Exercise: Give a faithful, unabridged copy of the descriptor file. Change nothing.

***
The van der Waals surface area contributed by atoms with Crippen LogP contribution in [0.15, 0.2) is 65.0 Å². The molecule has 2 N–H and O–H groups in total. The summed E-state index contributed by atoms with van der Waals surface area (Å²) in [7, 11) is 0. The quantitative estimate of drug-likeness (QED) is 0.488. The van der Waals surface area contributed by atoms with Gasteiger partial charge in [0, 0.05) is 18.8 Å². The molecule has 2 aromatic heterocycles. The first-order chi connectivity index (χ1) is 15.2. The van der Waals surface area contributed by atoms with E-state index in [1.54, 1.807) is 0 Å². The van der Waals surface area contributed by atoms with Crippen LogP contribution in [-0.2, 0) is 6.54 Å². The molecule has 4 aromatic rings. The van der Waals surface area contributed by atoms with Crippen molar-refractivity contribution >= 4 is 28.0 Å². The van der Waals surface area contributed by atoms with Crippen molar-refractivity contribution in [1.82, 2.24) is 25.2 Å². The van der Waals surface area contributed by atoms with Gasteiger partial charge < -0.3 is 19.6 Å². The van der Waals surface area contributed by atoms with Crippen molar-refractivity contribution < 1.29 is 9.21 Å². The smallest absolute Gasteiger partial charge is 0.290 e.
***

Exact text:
The van der Waals surface area contributed by atoms with Crippen LogP contribution in [0.15, 0.2) is 65.0 Å². The molecule has 2 N–H and O–H groups in total. The summed E-state index contributed by atoms with van der Waals surface area (Å²) in [7, 11) is 0. The quantitative estimate of drug-likeness (QED) is 0.488. The van der Waals surface area contributed by atoms with Gasteiger partial charge in [0, 0.05) is 18.8 Å². The molecule has 2 aromatic heterocycles. The first-order chi connectivity index (χ1) is 15.2. The van der Waals surface area contributed by atoms with E-state index in [1.54, 1.807) is 0 Å². The van der Waals surface area contributed by atoms with Crippen LogP contribution in [-0.2, 0) is 6.54 Å². The molecule has 4 aromatic rings. The van der Waals surface area contributed by atoms with Crippen molar-refractivity contribution >= 4 is 28.0 Å². The van der Waals surface area contributed by atoms with Crippen molar-refractivity contribution in [1.82, 2.24) is 25.2 Å². The van der Waals surface area contributed by atoms with Gasteiger partial charge < -0.3 is 19.6 Å². The van der Waals surface area contributed by atoms with Crippen molar-refractivity contribution < 1.29 is 9.21 Å². The smallest absolute Gasteiger partial charge is 0.290 e.